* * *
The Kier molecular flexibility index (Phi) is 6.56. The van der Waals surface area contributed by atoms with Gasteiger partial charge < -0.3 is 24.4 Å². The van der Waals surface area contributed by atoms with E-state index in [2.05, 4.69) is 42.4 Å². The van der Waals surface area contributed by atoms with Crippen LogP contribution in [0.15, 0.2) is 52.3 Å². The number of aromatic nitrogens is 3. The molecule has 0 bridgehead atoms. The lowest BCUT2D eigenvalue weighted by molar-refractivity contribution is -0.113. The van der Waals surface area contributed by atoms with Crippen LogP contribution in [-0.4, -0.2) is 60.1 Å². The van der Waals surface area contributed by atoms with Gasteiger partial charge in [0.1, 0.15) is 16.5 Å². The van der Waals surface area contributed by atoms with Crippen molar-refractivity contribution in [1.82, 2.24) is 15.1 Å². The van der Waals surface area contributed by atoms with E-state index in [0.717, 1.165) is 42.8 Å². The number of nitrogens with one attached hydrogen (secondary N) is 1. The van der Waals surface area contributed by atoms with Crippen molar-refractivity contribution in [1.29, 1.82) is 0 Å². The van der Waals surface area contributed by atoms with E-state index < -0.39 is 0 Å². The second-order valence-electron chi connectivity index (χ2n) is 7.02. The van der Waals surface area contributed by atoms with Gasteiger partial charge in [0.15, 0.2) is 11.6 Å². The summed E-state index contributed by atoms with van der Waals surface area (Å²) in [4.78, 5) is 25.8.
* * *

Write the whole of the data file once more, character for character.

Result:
The Kier molecular flexibility index (Phi) is 6.56. The van der Waals surface area contributed by atoms with Gasteiger partial charge < -0.3 is 24.4 Å². The van der Waals surface area contributed by atoms with E-state index in [2.05, 4.69) is 42.4 Å². The van der Waals surface area contributed by atoms with Crippen LogP contribution in [0.15, 0.2) is 52.3 Å². The number of aromatic nitrogens is 3. The molecule has 0 bridgehead atoms. The lowest BCUT2D eigenvalue weighted by molar-refractivity contribution is -0.113. The van der Waals surface area contributed by atoms with Crippen LogP contribution in [-0.4, -0.2) is 60.1 Å². The van der Waals surface area contributed by atoms with Gasteiger partial charge in [0.1, 0.15) is 16.5 Å². The van der Waals surface area contributed by atoms with Crippen molar-refractivity contribution in [1.82, 2.24) is 15.1 Å². The van der Waals surface area contributed by atoms with E-state index in [0.717, 1.165) is 42.8 Å². The number of nitrogens with one attached hydrogen (secondary N) is 1. The van der Waals surface area contributed by atoms with Crippen molar-refractivity contribution in [1.29, 1.82) is 0 Å². The van der Waals surface area contributed by atoms with E-state index < -0.39 is 0 Å². The second-order valence-electron chi connectivity index (χ2n) is 7.02. The van der Waals surface area contributed by atoms with Gasteiger partial charge in [0.15, 0.2) is 11.6 Å². The summed E-state index contributed by atoms with van der Waals surface area (Å²) in [4.78, 5) is 25.8.